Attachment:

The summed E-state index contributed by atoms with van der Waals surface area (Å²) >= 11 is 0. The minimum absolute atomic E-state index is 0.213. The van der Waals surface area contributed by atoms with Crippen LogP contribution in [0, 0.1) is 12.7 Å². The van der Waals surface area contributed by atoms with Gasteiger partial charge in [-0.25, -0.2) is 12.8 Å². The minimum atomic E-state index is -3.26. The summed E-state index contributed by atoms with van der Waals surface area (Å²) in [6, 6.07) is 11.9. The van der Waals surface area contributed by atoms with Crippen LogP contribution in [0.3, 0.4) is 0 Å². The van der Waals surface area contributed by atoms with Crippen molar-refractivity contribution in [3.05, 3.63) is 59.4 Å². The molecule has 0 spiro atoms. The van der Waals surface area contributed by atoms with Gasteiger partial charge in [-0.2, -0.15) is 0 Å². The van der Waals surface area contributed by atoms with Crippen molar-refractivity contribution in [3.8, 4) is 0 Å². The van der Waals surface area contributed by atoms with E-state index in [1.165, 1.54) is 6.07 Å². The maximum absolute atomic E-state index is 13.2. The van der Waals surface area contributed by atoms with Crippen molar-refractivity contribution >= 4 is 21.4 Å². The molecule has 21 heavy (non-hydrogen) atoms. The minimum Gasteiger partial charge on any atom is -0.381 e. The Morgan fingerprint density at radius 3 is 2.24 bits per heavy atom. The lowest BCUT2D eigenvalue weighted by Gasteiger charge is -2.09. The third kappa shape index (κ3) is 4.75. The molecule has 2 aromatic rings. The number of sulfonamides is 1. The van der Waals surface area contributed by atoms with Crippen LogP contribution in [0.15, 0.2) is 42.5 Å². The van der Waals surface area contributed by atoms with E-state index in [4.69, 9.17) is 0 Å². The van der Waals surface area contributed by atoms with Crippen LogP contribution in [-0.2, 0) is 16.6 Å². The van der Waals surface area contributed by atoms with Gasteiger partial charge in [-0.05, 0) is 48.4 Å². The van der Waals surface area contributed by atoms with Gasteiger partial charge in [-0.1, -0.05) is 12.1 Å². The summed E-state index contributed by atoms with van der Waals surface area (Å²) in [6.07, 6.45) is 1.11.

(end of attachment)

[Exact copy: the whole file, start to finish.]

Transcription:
The summed E-state index contributed by atoms with van der Waals surface area (Å²) >= 11 is 0. The minimum absolute atomic E-state index is 0.213. The van der Waals surface area contributed by atoms with Crippen LogP contribution in [0, 0.1) is 12.7 Å². The van der Waals surface area contributed by atoms with Gasteiger partial charge in [-0.25, -0.2) is 12.8 Å². The minimum atomic E-state index is -3.26. The summed E-state index contributed by atoms with van der Waals surface area (Å²) in [6, 6.07) is 11.9. The van der Waals surface area contributed by atoms with Crippen LogP contribution in [0.3, 0.4) is 0 Å². The van der Waals surface area contributed by atoms with Crippen molar-refractivity contribution in [3.05, 3.63) is 59.4 Å². The molecule has 0 spiro atoms. The van der Waals surface area contributed by atoms with Gasteiger partial charge in [-0.2, -0.15) is 0 Å². The van der Waals surface area contributed by atoms with Crippen molar-refractivity contribution in [3.8, 4) is 0 Å². The van der Waals surface area contributed by atoms with E-state index in [1.165, 1.54) is 6.07 Å². The maximum absolute atomic E-state index is 13.2. The van der Waals surface area contributed by atoms with Crippen molar-refractivity contribution >= 4 is 21.4 Å². The molecule has 21 heavy (non-hydrogen) atoms. The minimum Gasteiger partial charge on any atom is -0.381 e. The Morgan fingerprint density at radius 3 is 2.24 bits per heavy atom. The lowest BCUT2D eigenvalue weighted by Gasteiger charge is -2.09. The third kappa shape index (κ3) is 4.75. The molecule has 2 aromatic rings. The number of sulfonamides is 1. The van der Waals surface area contributed by atoms with Crippen LogP contribution in [0.15, 0.2) is 42.5 Å². The van der Waals surface area contributed by atoms with E-state index in [4.69, 9.17) is 0 Å². The van der Waals surface area contributed by atoms with Crippen LogP contribution in [-0.2, 0) is 16.6 Å². The van der Waals surface area contributed by atoms with Gasteiger partial charge in [-0.05, 0) is 48.4 Å². The van der Waals surface area contributed by atoms with Gasteiger partial charge in [-0.1, -0.05) is 12.1 Å². The summed E-state index contributed by atoms with van der Waals surface area (Å²) in [6.07, 6.45) is 1.11.